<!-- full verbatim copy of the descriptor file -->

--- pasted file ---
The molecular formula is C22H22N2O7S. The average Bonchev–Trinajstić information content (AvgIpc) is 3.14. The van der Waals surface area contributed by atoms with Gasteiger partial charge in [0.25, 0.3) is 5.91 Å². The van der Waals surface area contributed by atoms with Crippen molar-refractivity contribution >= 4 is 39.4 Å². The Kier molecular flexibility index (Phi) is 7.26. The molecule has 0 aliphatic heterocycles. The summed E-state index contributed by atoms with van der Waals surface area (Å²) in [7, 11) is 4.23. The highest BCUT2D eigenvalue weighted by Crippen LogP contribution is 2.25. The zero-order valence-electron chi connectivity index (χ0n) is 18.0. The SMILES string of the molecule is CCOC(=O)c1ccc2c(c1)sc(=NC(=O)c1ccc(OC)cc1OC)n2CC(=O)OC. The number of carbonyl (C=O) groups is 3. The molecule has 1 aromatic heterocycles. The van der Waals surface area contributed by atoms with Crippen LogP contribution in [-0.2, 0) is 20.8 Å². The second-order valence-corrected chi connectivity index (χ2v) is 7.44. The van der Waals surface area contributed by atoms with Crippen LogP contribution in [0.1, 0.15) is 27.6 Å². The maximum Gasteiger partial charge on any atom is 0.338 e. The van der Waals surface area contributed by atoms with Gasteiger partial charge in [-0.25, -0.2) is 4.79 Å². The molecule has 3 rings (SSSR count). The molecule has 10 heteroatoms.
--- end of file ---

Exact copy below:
The molecular formula is C22H22N2O7S. The average Bonchev–Trinajstić information content (AvgIpc) is 3.14. The van der Waals surface area contributed by atoms with Gasteiger partial charge in [0.25, 0.3) is 5.91 Å². The van der Waals surface area contributed by atoms with Crippen molar-refractivity contribution >= 4 is 39.4 Å². The Kier molecular flexibility index (Phi) is 7.26. The molecule has 0 aliphatic heterocycles. The summed E-state index contributed by atoms with van der Waals surface area (Å²) in [7, 11) is 4.23. The highest BCUT2D eigenvalue weighted by Crippen LogP contribution is 2.25. The zero-order valence-electron chi connectivity index (χ0n) is 18.0. The SMILES string of the molecule is CCOC(=O)c1ccc2c(c1)sc(=NC(=O)c1ccc(OC)cc1OC)n2CC(=O)OC. The number of carbonyl (C=O) groups is 3. The molecule has 1 aromatic heterocycles. The van der Waals surface area contributed by atoms with Crippen LogP contribution in [-0.2, 0) is 20.8 Å². The second-order valence-corrected chi connectivity index (χ2v) is 7.44. The van der Waals surface area contributed by atoms with Crippen LogP contribution in [0.1, 0.15) is 27.6 Å². The maximum Gasteiger partial charge on any atom is 0.338 e. The van der Waals surface area contributed by atoms with Gasteiger partial charge in [-0.25, -0.2) is 4.79 Å². The molecule has 3 rings (SSSR count). The molecule has 10 heteroatoms.